In the Middle East and North Africa, local bread-making accounts for half the consumption of durum. Some flour is even imported. On the other hand, many countries in Europe produce durum in commercially significant quantities.
Production of wheat 2017/2018
|Producer||Production (1000 metric tonnes)|
Processing and protein contentEdit
Durum wheat is subject to four processes: cleaning, tempering, milling and purifying. First, durum wheat is cleaned to remove foreign material and shrunken and broken kernels. Then it is tempered to a moisture content, toughening the seed coat for efficient separation of bran and endosperm. Durum milling is a complex procedure involving repetitive grinding and sieving. Proper purifying results in maximum semolina yield and the least amount of bran powder.
To produce bread, durum wheat is ground into flour. The flour is mixed with water to produce dough. The quantities mixed vary, depending on the acidity of the mixture. The dough is mixed with yeast and lukewarm water, and then fermented for hours.
The quality of the bread produced depends on the viscoelastic properties of gluten, the protein content and protein composition. Containing about 12% total protein in defatted flour compared to 11% in common wheat, durum wheat yields 27% extractable, wet gluten compared to 24% in common wheat.
- "The Plant List: A Working List of All Plant Species". Retrieved 28 August 2014.
- "Triticum durum". Natural Resources Conservation Service PLANTS Database. USDA. Retrieved 3 February 2016.
- "BSBI List 2007". Botanical Society of Britain and Ireland. Archived from the original (xls) on 2014-10-23. Retrieved 2014-10-17.
- "Triticum durum". Germplasm Resources Information Network (GRIN). Agricultural Research Service (ARS), United States Department of Agriculture (USDA). Retrieved 11 December 2017.
- "Wheat". Archived from the original on 2014-03-30.
- "Global durum wheat use trending upward". world-grain.com. Retrieved 21 March 2018.
- "Triticum (genus)". Biodiversity explorer. Archived from the original on 2008-10-10.
- Zilić S, Barać M, Pešić M, Dodig D, Ignjatović-Micić D (2011). "Characterization of proteins from grain of different bread and durum wheat genotypes". Int J Mol Sci. 12 (9): 5878–94. doi:10.3390/ijms12095878. PMC 3189758. PMID 22016634.
- Wishart 2004, p. 56, Wheat.
- Kubaláková, Marie; et al. (June 2005), "Chromosome Sorting in Tetraploid Wheat and Its Potential for Genome Analysis", Genetics, NIH, 170 (2): 823–9, doi:10.1534/genetics.104.039180, PMC 1450420, PMID 15802508.
- Sicignano, A.; Di Monaco, R.; Masi, P.; Cavella, S. (2015). "From raw material to dish: pasta quality step by step". Journal of the Science of Food and Agriculture. 95 (13): 2579–2587. doi:10.1002/jsfa.7176. PMID 25783568.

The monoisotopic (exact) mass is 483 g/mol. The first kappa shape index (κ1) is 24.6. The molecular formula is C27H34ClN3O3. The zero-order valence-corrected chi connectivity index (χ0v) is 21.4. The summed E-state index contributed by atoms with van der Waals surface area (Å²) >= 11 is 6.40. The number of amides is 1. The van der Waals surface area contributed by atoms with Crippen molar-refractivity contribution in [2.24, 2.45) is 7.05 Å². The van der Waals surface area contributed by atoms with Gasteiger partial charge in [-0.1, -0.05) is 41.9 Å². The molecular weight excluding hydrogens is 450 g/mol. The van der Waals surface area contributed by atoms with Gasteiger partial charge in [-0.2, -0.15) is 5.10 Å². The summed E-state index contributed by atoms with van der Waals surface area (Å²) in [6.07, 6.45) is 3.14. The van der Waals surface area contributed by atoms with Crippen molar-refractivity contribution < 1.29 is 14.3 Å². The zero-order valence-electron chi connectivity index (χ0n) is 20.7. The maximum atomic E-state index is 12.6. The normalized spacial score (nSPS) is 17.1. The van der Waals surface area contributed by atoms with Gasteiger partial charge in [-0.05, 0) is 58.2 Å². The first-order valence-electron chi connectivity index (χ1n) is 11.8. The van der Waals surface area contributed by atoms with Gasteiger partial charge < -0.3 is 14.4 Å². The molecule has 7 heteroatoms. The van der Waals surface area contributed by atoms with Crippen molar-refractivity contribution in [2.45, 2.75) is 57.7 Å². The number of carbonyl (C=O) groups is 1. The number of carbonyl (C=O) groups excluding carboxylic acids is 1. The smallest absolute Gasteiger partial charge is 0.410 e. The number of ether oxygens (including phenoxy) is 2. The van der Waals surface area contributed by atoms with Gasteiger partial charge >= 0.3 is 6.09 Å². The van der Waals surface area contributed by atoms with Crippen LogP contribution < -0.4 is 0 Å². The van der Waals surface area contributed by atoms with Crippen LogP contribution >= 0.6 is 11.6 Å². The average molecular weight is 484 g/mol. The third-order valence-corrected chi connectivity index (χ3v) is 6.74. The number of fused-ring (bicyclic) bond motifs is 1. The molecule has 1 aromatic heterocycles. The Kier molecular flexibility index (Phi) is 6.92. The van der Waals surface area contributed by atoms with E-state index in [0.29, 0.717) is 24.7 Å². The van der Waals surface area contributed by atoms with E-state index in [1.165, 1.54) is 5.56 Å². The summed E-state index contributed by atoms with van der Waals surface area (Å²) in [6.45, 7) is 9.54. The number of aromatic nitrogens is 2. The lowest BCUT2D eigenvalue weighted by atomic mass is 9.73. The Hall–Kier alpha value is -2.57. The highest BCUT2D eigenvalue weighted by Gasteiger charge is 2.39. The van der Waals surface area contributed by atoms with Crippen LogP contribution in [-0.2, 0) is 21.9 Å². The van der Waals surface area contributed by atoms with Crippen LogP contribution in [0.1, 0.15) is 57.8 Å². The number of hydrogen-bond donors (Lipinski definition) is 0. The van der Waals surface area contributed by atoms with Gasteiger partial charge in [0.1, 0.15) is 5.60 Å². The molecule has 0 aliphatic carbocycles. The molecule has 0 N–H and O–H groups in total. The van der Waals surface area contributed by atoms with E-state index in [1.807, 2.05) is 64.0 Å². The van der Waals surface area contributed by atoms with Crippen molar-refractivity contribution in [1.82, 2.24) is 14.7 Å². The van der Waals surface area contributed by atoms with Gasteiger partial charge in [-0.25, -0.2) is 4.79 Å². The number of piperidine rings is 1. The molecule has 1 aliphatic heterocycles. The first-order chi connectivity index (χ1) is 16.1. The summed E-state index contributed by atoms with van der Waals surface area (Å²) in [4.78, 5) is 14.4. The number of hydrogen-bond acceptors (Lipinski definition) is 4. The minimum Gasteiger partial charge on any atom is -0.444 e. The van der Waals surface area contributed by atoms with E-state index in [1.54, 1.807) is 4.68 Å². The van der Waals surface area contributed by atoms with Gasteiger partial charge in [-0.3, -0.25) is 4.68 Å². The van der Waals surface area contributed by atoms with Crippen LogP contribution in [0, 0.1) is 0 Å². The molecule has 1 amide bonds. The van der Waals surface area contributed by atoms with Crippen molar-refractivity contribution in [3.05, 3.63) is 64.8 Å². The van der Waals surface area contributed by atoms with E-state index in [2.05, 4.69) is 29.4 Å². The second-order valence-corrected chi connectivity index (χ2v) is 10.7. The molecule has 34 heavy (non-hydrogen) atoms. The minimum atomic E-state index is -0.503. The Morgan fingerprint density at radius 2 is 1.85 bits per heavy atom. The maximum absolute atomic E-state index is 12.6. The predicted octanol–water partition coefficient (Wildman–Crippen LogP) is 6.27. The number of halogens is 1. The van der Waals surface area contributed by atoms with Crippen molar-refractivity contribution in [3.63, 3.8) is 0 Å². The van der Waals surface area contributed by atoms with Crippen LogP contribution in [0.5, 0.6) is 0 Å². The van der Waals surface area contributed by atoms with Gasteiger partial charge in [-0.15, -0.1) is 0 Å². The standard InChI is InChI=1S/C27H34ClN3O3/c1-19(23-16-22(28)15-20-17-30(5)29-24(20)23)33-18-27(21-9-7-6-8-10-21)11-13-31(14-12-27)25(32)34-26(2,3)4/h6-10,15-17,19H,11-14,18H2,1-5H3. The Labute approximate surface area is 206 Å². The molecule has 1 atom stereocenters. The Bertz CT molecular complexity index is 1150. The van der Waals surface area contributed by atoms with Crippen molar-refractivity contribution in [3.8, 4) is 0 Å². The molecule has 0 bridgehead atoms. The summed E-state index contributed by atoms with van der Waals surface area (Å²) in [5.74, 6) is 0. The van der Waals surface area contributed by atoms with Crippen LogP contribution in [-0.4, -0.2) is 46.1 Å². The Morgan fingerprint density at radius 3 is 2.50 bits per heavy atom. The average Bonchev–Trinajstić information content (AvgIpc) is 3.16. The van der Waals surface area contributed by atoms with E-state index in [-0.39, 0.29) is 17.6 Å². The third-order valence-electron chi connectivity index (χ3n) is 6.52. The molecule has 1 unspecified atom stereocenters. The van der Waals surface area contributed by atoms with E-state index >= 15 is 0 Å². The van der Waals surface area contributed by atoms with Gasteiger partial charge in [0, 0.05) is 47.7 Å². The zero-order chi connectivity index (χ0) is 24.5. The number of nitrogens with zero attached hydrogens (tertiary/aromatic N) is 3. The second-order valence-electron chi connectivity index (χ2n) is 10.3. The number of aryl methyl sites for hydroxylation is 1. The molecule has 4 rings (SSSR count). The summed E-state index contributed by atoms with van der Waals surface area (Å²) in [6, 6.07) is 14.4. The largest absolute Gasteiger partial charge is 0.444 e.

- Watson 2008, pp. 20–3.
- Shulman, Martha Rose (23 February 2009b). "Couscous: Just Don't Call It Pasta". The New York Times. Retrieved 11 December 2017.
- Abby Callard (22 March 2010). "Newly Obsessed With Israeli Couscous". Smithsonian Magazine Online. Retrieved 11 December 2017.
- Bushuk & Rasper 1994, p. 170.
- Brown et al. 1989, p. 95.
- Bushuk & Rasper 1994, p. 34.
- Matz 1999, pp. 23–5.
- "World wheat production by country 2017/2018 | Statista". Statista. Retrieved 2018-07-30.
- Donnelly & Ponte 2000, p. 650.
- Tovoli F, Masi C, Guidetti E, Negrini G, Paterini P, Bolondi L (Mar 16, 2015). "Clinical and diagnostic aspects of gluten related disorders". World J Clin Cases. 3 (3): 275–84. doi:10.12998/wjcc.v3.i3.275. PMC 4360499. PMID 25789300.
- Brown, AHD; Marshall, DR; Frankel, OH; Williams, JT; International Board for Plant Genetic Resources, eds. (1989), The Use of Plant Genetic Resources, Cambridge, UK: Cambridge University Press, ISBN 0-521-34584-7
- Bushuk, W; Rasper, Vladimir F (Aug 1994), Wheat: Production, Properties and Quality, Springer, ISBN 978-0-7514-0181-3
- Donnelly, Brendan J; Ponte, Joseph G Jr (2000), "Pasta: raw materials & processing", in Kulp, Karel; Ponte, Joseph G Jr (eds.), Handbook of Cereal Science and Technology, Food science & technology — Marcel Dekker, 99 (2nd, rev & exp ed.), New York: CRC Press, ISBN 978-0-8247-8294-8
- Matz, Samuel A (1999) , Bakery technology and engineering (3rd ill ed.), Springer, ISBN 978-0-442-30855-1
- Watson, Andrew (October 2008) , Agricultural innovation in the early Islamic world: The Diffusion of Crops and Farming Techniques, 700–1100, Studies in Islamic Civilization, Cambridge, UK: Cambridge University Press, ISBN 978-0-521-06883-3
- Wishart, David J (2004), Encyclopedia of the Great Plains, University of Nebraska Press
|Wikimedia Commons has media related to Triticum durum.|